Ripe with Opportunity

Ripe FruitPaul’s descriptions of our world are not theoretical.  Operating within some of the largest and most progressive cities in the world – Athens, Rome, Ephesus, Thessalonica, and Corinth – he got to see the effects of living without the good teaching of Christ which he called “healthy.”  See 1 Timothy 6:3 and 2 Timothy 1:13.

It doesn’t take a “rocket scientist” to see the harm caused by living without the sensible and healthy way of life to which God calls us.  Take, for example, the young woman who has lived in serial marriages and whose child carries within her face the sadness of someone lacking stability, familial attention, training, and laughter.

Or the young man addicted to alcohol, full of anger, and adrift in life.  An alcohol-caused wreck landed him in intensive care with brain damage.  Why would it be so hard to convince him that another way of life might be in order?

Paul warned Timothy that difficult times would come in “the last days.”  Often quoted cynically as if to say, “look how awful and unredeemable” people will become in the end of time,” what if it were a call to Jesus followers to pay more attention to the incredible needs of our world:  addiction, bankruptcy of relationships, and perversion of desire.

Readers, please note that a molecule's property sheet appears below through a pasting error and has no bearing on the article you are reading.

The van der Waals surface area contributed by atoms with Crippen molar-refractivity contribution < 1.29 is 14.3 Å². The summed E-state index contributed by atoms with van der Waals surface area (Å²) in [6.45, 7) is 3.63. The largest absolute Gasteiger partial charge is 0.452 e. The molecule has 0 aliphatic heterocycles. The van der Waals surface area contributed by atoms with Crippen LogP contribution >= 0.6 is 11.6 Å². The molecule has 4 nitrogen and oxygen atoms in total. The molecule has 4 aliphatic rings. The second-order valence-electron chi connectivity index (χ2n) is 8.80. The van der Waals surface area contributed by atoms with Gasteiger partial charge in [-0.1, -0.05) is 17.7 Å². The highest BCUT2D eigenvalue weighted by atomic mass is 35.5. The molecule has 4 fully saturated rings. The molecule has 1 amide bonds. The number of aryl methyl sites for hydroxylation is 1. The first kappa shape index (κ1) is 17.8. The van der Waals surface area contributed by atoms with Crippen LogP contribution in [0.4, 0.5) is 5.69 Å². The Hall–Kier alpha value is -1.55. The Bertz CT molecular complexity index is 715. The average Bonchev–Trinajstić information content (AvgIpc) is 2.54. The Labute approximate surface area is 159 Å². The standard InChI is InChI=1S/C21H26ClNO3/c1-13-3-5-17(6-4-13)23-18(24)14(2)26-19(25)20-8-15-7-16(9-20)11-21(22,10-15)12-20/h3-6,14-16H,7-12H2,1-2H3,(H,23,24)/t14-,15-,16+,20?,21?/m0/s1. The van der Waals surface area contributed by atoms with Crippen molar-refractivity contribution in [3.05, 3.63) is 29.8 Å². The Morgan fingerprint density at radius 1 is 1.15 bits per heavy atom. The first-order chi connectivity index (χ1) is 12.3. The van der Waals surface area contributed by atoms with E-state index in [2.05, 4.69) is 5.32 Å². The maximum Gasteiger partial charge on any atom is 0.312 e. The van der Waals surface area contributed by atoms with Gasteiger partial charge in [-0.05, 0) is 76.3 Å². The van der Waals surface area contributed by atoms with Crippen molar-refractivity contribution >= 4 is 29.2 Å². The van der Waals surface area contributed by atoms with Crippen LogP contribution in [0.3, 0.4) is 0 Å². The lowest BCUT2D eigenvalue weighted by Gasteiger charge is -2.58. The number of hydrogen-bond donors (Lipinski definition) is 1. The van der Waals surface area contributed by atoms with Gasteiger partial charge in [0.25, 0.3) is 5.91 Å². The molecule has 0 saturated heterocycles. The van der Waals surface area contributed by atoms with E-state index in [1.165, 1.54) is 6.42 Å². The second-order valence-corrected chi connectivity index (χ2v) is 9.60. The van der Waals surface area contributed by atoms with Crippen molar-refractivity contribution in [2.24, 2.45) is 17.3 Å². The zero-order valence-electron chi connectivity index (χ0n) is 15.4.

Church planters have unique opportunities today.  Unsequestered by church campuses and paneled offices, planters who make themselves generally available to their communities engender respect and trust not accorded to many pastors.

The rewards are incredible.  It’s not unusual to see a family that gave up on church shows up at worship, out of the blue, because a planter paid attention to them at the grocery store, city council meeting, or local soccer game.

It is at such times that the depth of despair along with the value of “healthy” teaching and mentoring become apparent.  This is that to which Christ has called us.

About eurlog

I am a church planter. I love my city and participating in its life.
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